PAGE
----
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I had an issue where I accidentally copied a directory into a subdirectory of itself thus creating thousands of git transactions. After unsuccessfully trying to clean that up, I decided to create a new project and copy the files over from the old one. Somehow I think I've messed git up, but I'm not sure where the problem is. Here are my current symptoms.

I thought I initialized the git repository correctly. However, none of the files exist on github.


... except what I created there.

The project itself is an iOS single view application that I created with git enabled. I copied over all the files I needed from the old project to the new project area, confirmed that it ran, and then tried a commit. The commit seemed to work, but the push didn't.

If I tried a push, I got a message that the working copy is out of date and that I should do a pull. If I tried a pull, it said there were uncommitted changes and I should abandon them or commit them. After some rooting around, I figured out that the change triggering this was a user data change that should have been ignored in .gitignore.

I finally have the .gitignore set up the way it needs to be. I think the repository is set up right on github.com, but I'm still getting errors.

I can commit but not push. If I try to push I get the message "Working copy out of date. Try pulling from the remote to get the latest changes, then push again."

If I try a pull, I get the message "matchismo2/master" is not a valid remote branch to pull from. Please choose a different remote branch.

Looking around at github.com, there is only one branch, master under victorengel/matchismo2. To me it looks like everything is set up properly, but apparently I'm missing something. What is it?

In Xcode, in the organizer, if I click on Branches, there is one item listed: master. If I click on Remotes, there is one item, matchismo2, and if I expand it, master is listed.

I've been assuming this matchismo2 with master underneath it is what is supposed to match the "matchismo2/master" that's in the error message. Looks like a match to me, so why isn't it working?

EDIT: If I try pulling from the GitHub application, I get an error message "There aren't any remote branches on the server yet." If I try publishing from GitHub, I get the following:

git: 'credential-osxkeychain' is not a git command. See 'git --help'.
2013-03-05 16:32:43.680 GitHub for Mac Login[68518:707] AskPass with arguments: (
    "/Users/brillig/Downloads/GitHub.app/Contents/MacOS/GitHub for Mac Login",
    "Password for 'https://victorengel@github.com': "
2013-03-05 16:32:43.763 GitHub for Mac Login[68518:707] Error reading attributes: OSStatus -2033889429
2013-03-05 16:32:43.764 GitHub for Mac Login[68518:707] Error reading attributes: OSStatus -2033889429
2013-03-05 16:32:43.919 GitHub for Mac Login[68518:707] Error reading attributes for password: OSStatus 840183217
git: 'credential-osxkeychain' is not a git command. See 'git --help'.
To https://victorengel@github.com/victorengel/matchismo2.git
 ! [rejected]        master -> master (non-fast-forward)
error: failed to push some refs to 'https://victorengel@github.com/victorengel/matchismo2.git'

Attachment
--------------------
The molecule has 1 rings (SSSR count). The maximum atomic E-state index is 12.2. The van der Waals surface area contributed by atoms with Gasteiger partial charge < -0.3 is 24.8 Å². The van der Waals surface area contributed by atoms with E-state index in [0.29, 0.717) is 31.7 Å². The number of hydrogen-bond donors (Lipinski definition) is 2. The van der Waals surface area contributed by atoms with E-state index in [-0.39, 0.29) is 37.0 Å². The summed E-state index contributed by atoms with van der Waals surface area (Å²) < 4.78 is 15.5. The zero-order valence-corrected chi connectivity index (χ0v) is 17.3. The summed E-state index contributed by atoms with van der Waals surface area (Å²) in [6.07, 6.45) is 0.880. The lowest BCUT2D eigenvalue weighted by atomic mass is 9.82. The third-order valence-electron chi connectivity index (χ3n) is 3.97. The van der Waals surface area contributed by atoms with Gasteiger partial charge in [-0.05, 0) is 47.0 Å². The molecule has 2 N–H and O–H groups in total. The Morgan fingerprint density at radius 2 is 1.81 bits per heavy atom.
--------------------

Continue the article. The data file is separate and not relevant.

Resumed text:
hint: Updates were rejected because the tip of your current branch is behind
hint: its remote counterpart. Merge the remote changes (e.g. 'git pull')
hint: before pushing again.
hint: See the 'Note about fast-forwards' in 'git push --help' for details.
share|improve this question
Did you by chance accidentally copy the .git directory when you were copying files? –  Richard Brown Mar 5 '13 at 20:45
No. I copied the files I needed by category (images, model files, view files, controller files, storyboard files), so that is not possible. –  Victor Engel Mar 5 '13 at 20:48
are you aware that .gitignore only effects the defaults of git status and git add? Once files are tracked by git, git's knowledge of them supersedes any .gitignore rules. For example, it is not entirely uncommon to ignore all files, then git add only the files you actually want to track. –  Will Palmer Mar 5 '13 at 20:53
@WillPalmer, That makes sense, but I don't know how that relates to my issue. –  Victor Engel Mar 5 '13 at 20:59
@VictorEngel, So the reason why you are seeing warnings regarding uncommitted data, despite those files being in .gitignore, is that those files are already being tracked by git (and so are not effected by .gitignore). Not posting this as an answer, as it sounds like you have multiple problems, and I'm not sure what the root cause is. –  Will Palmer Mar 5 '13 at 21:02

1 Answer 1

How about ensuring all your files are in order, renaming your branch, and pushing to the new (renamed branch) ? Then once you determine everything you need is actually there and your new code works, you can force update the master. Not an ideal way to do it, but it might work for you.

share|improve this answer
I don't have the same version of Xcode or even OSX anymore. The problem was resolved nearly a year ago, and I don't recall the details well enough to know whether your solution would work. I've since created many projects with a git repository with no problems, so I consider the question resolved, although I can't point to a specific solution. That's a long way of saying I can't accept your answer, but possibly only because the question is so old. Is there a way to close a question without selecting an answer (to prevent this from happening to others)? –  Victor Engel Feb 18 at 20:32

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